I was startled when a young woman I know — a promising scientist — said she is grateful for her learning disabilities because they enable her to peer through a unique prism and appreciate others who are different in other ways.
Similarly, I’m (almost) glad I had cancer because it profoundly changed my view of the world.
I don’t think of myself as a cancer “survivor” because to me that has a melodramatic ring. I simply did what anyone would do — find good doctors and do what they told me to, which was to be cut, poisoned and burned (surgery, chemotherapy and radiation). Part of me remembers how nasty that was, but in a way, I feel like it happened to somebody else.
After all, the brain — or maybe it’s the spirit — has a wonderful amnesiac quality that enables women to even consider getting pregnant again after they’ve been through labor once. I have a hard time summoning up the details of my treatment seven years ago, unless I am talking to someone who is newly diagnosed and needs to hear not platitudes but the voice of experience.
I had an aggressive tumor (some would say that fits my personality) that was detected early, so I think of myself as not so much afflicted as spared. I am not a cancer “victim” because breast cancer is frightfully common, and although I had no family history or risk factors, I am, ahem, of a certain age.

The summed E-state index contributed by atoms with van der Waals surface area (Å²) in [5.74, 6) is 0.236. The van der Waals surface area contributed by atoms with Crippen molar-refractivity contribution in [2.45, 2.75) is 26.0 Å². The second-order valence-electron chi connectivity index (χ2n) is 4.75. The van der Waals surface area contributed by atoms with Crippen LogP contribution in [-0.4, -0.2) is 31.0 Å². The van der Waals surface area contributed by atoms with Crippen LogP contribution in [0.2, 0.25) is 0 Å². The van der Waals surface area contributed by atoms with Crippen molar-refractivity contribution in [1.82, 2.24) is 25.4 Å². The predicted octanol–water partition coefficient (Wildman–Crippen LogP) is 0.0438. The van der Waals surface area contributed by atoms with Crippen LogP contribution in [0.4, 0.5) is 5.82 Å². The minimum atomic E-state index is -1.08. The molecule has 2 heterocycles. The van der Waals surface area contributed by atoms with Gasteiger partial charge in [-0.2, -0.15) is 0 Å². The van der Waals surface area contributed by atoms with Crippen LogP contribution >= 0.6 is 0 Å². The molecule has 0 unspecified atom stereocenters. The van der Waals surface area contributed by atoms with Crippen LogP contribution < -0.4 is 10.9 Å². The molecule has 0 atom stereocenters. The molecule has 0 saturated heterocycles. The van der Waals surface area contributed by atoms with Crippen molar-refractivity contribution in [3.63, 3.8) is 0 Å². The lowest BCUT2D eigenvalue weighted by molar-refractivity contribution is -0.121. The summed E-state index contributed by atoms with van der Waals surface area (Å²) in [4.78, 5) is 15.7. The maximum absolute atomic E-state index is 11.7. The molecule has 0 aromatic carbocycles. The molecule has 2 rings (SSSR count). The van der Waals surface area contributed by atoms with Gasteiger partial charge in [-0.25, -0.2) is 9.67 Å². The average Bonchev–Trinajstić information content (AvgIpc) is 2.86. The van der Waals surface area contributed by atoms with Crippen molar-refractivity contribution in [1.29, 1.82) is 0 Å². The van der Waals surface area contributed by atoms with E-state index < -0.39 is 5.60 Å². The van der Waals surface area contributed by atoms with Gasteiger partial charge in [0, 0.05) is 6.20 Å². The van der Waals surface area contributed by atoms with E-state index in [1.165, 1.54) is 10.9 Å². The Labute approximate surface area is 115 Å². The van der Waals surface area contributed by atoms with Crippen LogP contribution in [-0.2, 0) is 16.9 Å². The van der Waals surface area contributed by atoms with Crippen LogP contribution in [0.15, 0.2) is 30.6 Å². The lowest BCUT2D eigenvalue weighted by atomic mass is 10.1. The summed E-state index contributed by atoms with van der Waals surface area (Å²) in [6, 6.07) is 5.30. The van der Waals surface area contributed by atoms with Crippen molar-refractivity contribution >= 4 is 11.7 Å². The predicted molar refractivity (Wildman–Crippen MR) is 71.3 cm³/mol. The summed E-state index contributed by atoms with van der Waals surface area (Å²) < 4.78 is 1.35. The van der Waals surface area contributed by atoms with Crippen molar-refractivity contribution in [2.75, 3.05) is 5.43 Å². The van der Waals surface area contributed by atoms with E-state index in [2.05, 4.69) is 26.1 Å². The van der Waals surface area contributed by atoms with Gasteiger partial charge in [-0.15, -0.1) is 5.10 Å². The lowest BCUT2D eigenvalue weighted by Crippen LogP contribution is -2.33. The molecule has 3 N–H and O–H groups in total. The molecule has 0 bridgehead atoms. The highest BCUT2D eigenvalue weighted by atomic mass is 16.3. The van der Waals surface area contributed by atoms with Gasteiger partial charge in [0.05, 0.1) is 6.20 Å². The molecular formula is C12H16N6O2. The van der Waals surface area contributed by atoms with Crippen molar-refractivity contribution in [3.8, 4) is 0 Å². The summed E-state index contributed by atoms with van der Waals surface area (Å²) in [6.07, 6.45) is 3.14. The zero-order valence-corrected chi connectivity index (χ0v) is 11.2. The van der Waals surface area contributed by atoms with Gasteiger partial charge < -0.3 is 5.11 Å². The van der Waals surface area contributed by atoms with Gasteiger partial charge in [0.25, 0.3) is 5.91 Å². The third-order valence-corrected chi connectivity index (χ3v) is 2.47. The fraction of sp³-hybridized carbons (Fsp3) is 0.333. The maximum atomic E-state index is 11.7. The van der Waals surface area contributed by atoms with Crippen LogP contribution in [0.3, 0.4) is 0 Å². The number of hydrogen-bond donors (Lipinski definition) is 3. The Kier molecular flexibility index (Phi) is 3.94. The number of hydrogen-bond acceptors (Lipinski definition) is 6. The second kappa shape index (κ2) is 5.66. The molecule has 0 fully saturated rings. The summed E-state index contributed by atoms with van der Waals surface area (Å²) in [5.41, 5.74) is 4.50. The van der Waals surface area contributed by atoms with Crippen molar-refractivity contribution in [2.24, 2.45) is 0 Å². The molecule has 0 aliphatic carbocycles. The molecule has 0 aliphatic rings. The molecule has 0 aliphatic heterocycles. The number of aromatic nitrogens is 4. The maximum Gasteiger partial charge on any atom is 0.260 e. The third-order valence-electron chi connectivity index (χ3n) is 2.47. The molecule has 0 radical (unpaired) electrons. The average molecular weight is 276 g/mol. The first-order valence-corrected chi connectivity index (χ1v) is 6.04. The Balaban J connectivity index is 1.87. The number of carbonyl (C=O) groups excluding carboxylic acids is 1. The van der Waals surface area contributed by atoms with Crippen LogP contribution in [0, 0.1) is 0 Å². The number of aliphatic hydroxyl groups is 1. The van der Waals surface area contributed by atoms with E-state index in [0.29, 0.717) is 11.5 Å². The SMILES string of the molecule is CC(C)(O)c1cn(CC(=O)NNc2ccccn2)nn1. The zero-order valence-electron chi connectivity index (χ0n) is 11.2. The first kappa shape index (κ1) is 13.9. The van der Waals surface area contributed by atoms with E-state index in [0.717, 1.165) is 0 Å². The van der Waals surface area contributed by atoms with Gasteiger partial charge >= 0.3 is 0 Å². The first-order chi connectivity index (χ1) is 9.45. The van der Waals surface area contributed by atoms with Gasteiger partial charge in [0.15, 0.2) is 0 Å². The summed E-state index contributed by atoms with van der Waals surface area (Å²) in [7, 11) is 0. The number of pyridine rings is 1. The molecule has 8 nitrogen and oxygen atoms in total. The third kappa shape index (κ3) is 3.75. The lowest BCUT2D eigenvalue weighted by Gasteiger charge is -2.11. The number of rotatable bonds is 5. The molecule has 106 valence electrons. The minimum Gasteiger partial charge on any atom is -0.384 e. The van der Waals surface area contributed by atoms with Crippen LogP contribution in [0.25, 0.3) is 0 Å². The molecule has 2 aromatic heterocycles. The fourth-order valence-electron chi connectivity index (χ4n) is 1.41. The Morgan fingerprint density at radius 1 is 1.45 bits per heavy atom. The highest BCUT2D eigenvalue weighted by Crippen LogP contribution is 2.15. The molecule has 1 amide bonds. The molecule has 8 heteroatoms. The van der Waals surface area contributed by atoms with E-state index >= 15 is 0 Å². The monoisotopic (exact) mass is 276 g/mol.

Recently, I lunched with a foursome of women contemporaries (early 60s), and three of us had gone through cancer. While I have eluded the eternal footman for now, the experience keeps prompting me to beg the big question: Spared for what?
The illness caused me to make some difficult changes. I decided I had to let a longtime friendship go because it was taking too much out of me at a time when I had no reserves. Cancer also factored into my decision to retire a few years earlier than I had planned: Seize the day.
I am a little nicer after discovering how kind people can be, from strangers to close friends. Also, cancer convinced me of what we all know but can’t quite feel in the gut until a near-miss — that one day, even precious little me, myself, and I will well and truly die. Thus, I am a little more grateful, a little less likely to rant at the cable company on the telephone, a little more inclined to let buttinskis into my lane of traffic.
I also am more cautious because being absolutely sure that you will one day lose your life makes it infinitely more precious. In iffy weather, I wear only shoes with good traction. As a pedestrian, I seldom dash across a street, even when there are no cars coming, until — just like the Grim Reaper will one day — the ghostly white “Walk” figure beckons me on. I didn’t go through chemotherapy to get run over.
I also am less vain. There is nothing like meeting your new husband’s ex-wife for the first time with very little hair, eyebrows or eyelashes to make you get over yourself. I also think that trauma bonding strengthened my young marriage. My husband and I were wed on a Saturday, and I started treatment the following Wednesday.
When my tresses started to appear on my pillow and swirl down the drain, I asked him to shave my head. As in the beautiful Leonard Cohen song, “Hallelujah,” he put me in a kitchen chair and cut my hair — that is, after pouring me a huge Scotch, lighting a candle and starting Coltrane on the stereo. After my mane was buzzed off, I looked into his eyes and saw nothing but love.
I believe it took cancer to make me live more fully. For that, I am glad.
Rebecca Christian is a freelance writer from Ames, Iowa.